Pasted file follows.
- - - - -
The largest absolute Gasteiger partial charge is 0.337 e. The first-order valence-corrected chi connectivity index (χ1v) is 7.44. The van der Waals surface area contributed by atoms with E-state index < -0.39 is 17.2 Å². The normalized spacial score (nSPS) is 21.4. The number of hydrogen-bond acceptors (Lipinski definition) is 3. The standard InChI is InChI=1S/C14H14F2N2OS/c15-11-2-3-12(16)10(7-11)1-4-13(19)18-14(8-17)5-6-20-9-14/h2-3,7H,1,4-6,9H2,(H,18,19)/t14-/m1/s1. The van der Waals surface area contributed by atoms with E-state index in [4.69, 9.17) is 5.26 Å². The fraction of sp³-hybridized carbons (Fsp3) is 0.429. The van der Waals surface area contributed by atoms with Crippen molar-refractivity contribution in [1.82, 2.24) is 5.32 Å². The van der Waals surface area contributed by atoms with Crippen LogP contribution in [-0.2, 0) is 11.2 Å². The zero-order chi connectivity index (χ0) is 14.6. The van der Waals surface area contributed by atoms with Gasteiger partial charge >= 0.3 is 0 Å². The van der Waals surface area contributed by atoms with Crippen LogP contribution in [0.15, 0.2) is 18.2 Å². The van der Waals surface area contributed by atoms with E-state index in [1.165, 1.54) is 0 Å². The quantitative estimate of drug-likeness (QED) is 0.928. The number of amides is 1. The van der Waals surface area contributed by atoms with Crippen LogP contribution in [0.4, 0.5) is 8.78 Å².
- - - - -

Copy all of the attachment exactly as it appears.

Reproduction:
The largest absolute Gasteiger partial charge is 0.337 e. The first-order valence-corrected chi connectivity index (χ1v) is 7.44. The van der Waals surface area contributed by atoms with E-state index < -0.39 is 17.2 Å². The normalized spacial score (nSPS) is 21.4. The number of hydrogen-bond acceptors (Lipinski definition) is 3. The standard InChI is InChI=1S/C14H14F2N2OS/c15-11-2-3-12(16)10(7-11)1-4-13(19)18-14(8-17)5-6-20-9-14/h2-3,7H,1,4-6,9H2,(H,18,19)/t14-/m1/s1. The van der Waals surface area contributed by atoms with E-state index in [4.69, 9.17) is 5.26 Å². The fraction of sp³-hybridized carbons (Fsp3) is 0.429. The van der Waals surface area contributed by atoms with Crippen molar-refractivity contribution in [1.82, 2.24) is 5.32 Å². The van der Waals surface area contributed by atoms with Crippen LogP contribution in [-0.2, 0) is 11.2 Å². The zero-order chi connectivity index (χ0) is 14.6. The van der Waals surface area contributed by atoms with Gasteiger partial charge >= 0.3 is 0 Å². The van der Waals surface area contributed by atoms with Crippen LogP contribution in [0.15, 0.2) is 18.2 Å². The van der Waals surface area contributed by atoms with E-state index in [1.165, 1.54) is 0 Å². The quantitative estimate of drug-likeness (QED) is 0.928. The number of amides is 1. The van der Waals surface area contributed by atoms with Crippen LogP contribution in [0.4, 0.5) is 8.78 Å².